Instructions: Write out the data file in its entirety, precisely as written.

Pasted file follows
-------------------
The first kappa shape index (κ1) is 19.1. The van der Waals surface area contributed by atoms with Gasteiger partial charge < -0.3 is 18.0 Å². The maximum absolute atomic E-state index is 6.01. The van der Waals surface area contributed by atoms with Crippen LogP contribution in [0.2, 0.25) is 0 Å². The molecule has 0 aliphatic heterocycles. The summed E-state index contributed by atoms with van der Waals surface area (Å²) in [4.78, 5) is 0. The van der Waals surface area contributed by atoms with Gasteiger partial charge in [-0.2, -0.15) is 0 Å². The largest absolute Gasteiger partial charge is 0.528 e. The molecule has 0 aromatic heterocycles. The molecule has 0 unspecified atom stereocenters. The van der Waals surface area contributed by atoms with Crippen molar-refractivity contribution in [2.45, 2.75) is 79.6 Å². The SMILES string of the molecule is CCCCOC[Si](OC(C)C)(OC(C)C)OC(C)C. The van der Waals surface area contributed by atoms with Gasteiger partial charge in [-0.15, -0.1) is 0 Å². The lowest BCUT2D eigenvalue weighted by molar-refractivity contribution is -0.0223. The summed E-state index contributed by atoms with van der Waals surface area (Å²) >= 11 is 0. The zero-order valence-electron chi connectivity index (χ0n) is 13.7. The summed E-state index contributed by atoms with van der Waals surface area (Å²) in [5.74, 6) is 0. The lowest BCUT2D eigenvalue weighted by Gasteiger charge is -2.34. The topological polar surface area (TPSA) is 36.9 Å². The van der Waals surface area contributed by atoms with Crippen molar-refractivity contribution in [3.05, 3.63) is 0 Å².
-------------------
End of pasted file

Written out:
The first kappa shape index (κ1) is 19.1. The van der Waals surface area contributed by atoms with Gasteiger partial charge < -0.3 is 18.0 Å². The maximum absolute atomic E-state index is 6.01. The van der Waals surface area contributed by atoms with Crippen LogP contribution in [0.2, 0.25) is 0 Å². The molecule has 0 aliphatic heterocycles. The summed E-state index contributed by atoms with van der Waals surface area (Å²) in [4.78, 5) is 0. The van der Waals surface area contributed by atoms with Gasteiger partial charge in [-0.2, -0.15) is 0 Å². The largest absolute Gasteiger partial charge is 0.528 e. The molecule has 0 aromatic heterocycles. The molecule has 0 unspecified atom stereocenters. The van der Waals surface area contributed by atoms with Crippen molar-refractivity contribution in [2.45, 2.75) is 79.6 Å². The SMILES string of the molecule is CCCCOC[Si](OC(C)C)(OC(C)C)OC(C)C. The van der Waals surface area contributed by atoms with Gasteiger partial charge in [-0.15, -0.1) is 0 Å². The lowest BCUT2D eigenvalue weighted by molar-refractivity contribution is -0.0223. The summed E-state index contributed by atoms with van der Waals surface area (Å²) >= 11 is 0. The zero-order valence-electron chi connectivity index (χ0n) is 13.7. The summed E-state index contributed by atoms with van der Waals surface area (Å²) in [5.74, 6) is 0. The lowest BCUT2D eigenvalue weighted by Gasteiger charge is -2.34. The topological polar surface area (TPSA) is 36.9 Å². The van der Waals surface area contributed by atoms with Crippen molar-refractivity contribution in [3.05, 3.63) is 0 Å².